Unfortunately, like the Ultimate Annihilator, this device failed. Things happen in the story that Sonic should never have known about if he were simply relating what had happened to himself. He wouldn't have known about what was happening in Knothole while he was shoe-shopping, he wouldn't have known about Merlin Prower (who never even MET any of the Knothole crew to date, only Knuckles!), and he wouldn't have known what went on between Robotnik and Snively. Nor is there any sign of the narrative form throughout the story, no caption boxes with phrases like "Meanwhile, ol' Buttnik was cooking up a surprise of his own, and it was NASTY!" or "While I was juicin' back to Knothole I noticed something mondo WEIRD!". And finally there's the business with Sally's fire engine red hair on page 14, which suggests to me that the color separation for that page took place apart from much of the rest of the story.
If the Tom Rolston original had fallen a couple pages short of the 16-page quota, it strikes me that it might have been easier to simply pad out the story: stretch the "shopping" interlude by one page to show Sonic collecting the rocks he ended up giving to Merlin (which would have meant losing Sonic's thought balloon on page 4 panel 2 but that shouldn't have been that big a problem-- it's not like Spaziante has never stepped in and re-inked a panel or two), and lengthening the opening sequence by another page to show what gifts Tails got from Sally and Rotor. I don't think this would have been as noticable as sandwiching the story between a prologue and epilogue that basically messed up the story structure. I don't know the history of "Stop...Sonic Time!" but I have to wonder if THIS wasn't supposed to be the main story (it goes for the full 16-page maximum and follows the "Sonic Kids" theme, and the promotional copy certainly leaves that impression) but my spider sense tells me that it ran into trouble somewhere along the way. If anyone from Archie Comics wishes to enlighten me on the subject, I'd appreciate it.
Story #3 - Total Re-Genesis:
We open on Sonic, Sally and Antoine standing near some flaming wreckage; they've looked better. Sonic gets on a wrist communicator to his Uncle Chuck, as Sally informs him that the three of them had a run-in with a leftover Combot from "The Rise of Robotropolis, The Fall of Sonic" (#38). The three page set-up is, as it turns out, a prelude to a "Rashomon" plot.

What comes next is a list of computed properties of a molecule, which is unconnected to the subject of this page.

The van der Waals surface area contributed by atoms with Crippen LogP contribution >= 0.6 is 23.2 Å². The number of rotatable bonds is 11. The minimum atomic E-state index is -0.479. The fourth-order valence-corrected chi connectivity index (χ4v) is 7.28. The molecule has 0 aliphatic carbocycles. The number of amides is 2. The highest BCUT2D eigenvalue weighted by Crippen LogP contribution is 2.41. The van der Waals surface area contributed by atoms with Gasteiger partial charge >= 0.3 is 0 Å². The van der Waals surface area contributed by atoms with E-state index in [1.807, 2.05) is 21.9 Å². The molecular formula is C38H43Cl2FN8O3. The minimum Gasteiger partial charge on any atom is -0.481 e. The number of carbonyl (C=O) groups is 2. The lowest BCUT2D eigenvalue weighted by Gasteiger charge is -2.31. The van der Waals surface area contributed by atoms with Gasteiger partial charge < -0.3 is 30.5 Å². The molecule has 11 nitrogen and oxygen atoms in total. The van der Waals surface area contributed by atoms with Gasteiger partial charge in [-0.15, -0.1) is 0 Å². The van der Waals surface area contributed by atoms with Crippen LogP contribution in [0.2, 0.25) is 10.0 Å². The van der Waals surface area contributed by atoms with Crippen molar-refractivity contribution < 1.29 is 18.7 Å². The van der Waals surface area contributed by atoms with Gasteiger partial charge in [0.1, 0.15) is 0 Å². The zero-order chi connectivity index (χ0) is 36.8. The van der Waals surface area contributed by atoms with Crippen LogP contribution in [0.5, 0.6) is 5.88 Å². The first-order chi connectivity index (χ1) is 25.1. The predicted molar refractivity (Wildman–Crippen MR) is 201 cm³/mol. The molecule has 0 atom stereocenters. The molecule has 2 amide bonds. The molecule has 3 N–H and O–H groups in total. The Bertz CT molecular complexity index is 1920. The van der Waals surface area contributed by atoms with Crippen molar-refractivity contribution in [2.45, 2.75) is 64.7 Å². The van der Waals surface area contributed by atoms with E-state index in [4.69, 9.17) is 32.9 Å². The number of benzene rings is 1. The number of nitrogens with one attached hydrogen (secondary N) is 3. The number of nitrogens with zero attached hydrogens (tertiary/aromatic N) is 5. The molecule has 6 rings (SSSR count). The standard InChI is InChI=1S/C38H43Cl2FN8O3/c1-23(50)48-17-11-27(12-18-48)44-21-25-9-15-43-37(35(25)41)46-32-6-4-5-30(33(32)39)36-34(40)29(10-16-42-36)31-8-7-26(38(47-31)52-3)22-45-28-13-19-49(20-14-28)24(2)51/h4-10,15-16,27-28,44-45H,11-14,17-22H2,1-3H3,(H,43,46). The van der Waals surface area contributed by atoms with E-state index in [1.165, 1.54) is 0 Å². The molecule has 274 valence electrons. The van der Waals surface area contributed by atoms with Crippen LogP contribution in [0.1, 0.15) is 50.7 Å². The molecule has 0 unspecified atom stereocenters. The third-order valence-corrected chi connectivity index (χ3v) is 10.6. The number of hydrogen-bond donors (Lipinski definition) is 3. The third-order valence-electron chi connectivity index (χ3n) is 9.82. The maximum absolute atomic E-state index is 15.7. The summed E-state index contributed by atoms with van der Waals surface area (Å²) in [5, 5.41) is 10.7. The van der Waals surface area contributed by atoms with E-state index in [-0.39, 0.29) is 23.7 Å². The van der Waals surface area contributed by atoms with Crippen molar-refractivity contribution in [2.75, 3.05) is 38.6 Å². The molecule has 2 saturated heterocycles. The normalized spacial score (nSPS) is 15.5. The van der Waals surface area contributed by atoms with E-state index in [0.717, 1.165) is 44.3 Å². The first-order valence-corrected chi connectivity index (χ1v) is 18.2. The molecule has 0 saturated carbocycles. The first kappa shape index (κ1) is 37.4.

"Rashomon" (pronounced RAH-SHOW-MON, no accent) is Akira Kurosawa's famous 1951 film set in medieval Japan. A bandit attacks a nobleman in a forest, and of the four persons involved each tells their own version of what happened, including the ghost of the person who was killed. It's a meditation on self-interest, on the slippery nature of Truth and Reality, and it fits in with the Oriental notion that life is something of an illusion. It's an extremely servicable plot device, and I've seen versions of it in (among other places) episodes of "All In The Family" and "Rocko's Modern Life." So it's time to recap:
Premier Sally artist Art Mawhinney, appropriately enough, illustrates Sally's version of events: the three Freedom Fighters come upon the reactivated Combot, the lower half of which had been blown away [insert Lorena Bobbitt joke here]. It fires a couple of missiles that knock out Sonic and Antoine, whom Sally drags to safety. Acting as a diversion, she lures the Combot away from her fallen comrades and under a nearby cliff where she blasts off a chunk of rock which falls and crushes the Combot.
Quick switch to Sam Maxwell illustrating Antoine's take on what happened: according to him, it looked more like a fight scene from a samurai _manga_ complete with sunbursts and sound effects. In this version, Sonic and Sally are out cold and Antoine had to fight against the Combot (which still had its legs) even after the bot had cloaked itself.
John Hebert then steps in to show Sonic's side of the story: while Antoine ducks and covers and Sally implores him to save their hides, Sonic goes one-on-one with the bot, easily getting the upper hand while setting a new record for the number of times he uses the word "cool" in a story.
In the end, thanks to an uplink from Nicole to Uncle Chuck's "prototype spy satellite," lead-off artist Nelson Rebeiro (using nice neon-style graphics) illustrates the REAL account of what happened: Sonic buzzed the Combot's legs off as Antoine tried to slice at the Combot's exposed wiring and Sally ended up rocking the Combot to sleep with a real rock. Uncle Chuck credits the trio with "grasping the concept of teamwork" before the humbled Freedom Fighters can apologize.
As much as I've bemoaned the changing of artists in midstream in "The Big Goodbye," the gimmick actually WORKS in the context of this story. Each of the different styles conveys the action well, though I thought Nelson Rebeiro's depiction of Uncle Chuck was a little weird, especially that Pez dispenser of a mouth. And Karl Bollers came through where it counted in that he displayed a firm grasp of the characters involved in their narratives: Sally was cool and efficient, Antoine was grandiose and self-important, Sonic was all speed and ego. In a special issue titled "Sonic Kids," it's ironic that this was the most successful story of the bunch.
Overall, this issue worked pretty well. "When You and I Were Young, Sally" could have used a little tweaking, though the tweaking bestowed upon "Stop...Sonic Time!" hurt rather than helped the narrative. The main thing is that the theme of the Freedom Fighters as children (however ill-defined their ages) managed to survive relatively intact. I can see maybe one Sonic special per year or two given over to Sonic Kids stories. And I'd STILL like to get a crack at proofreading the Sonic character bible. Classdismissed.
Overall Rating: Rings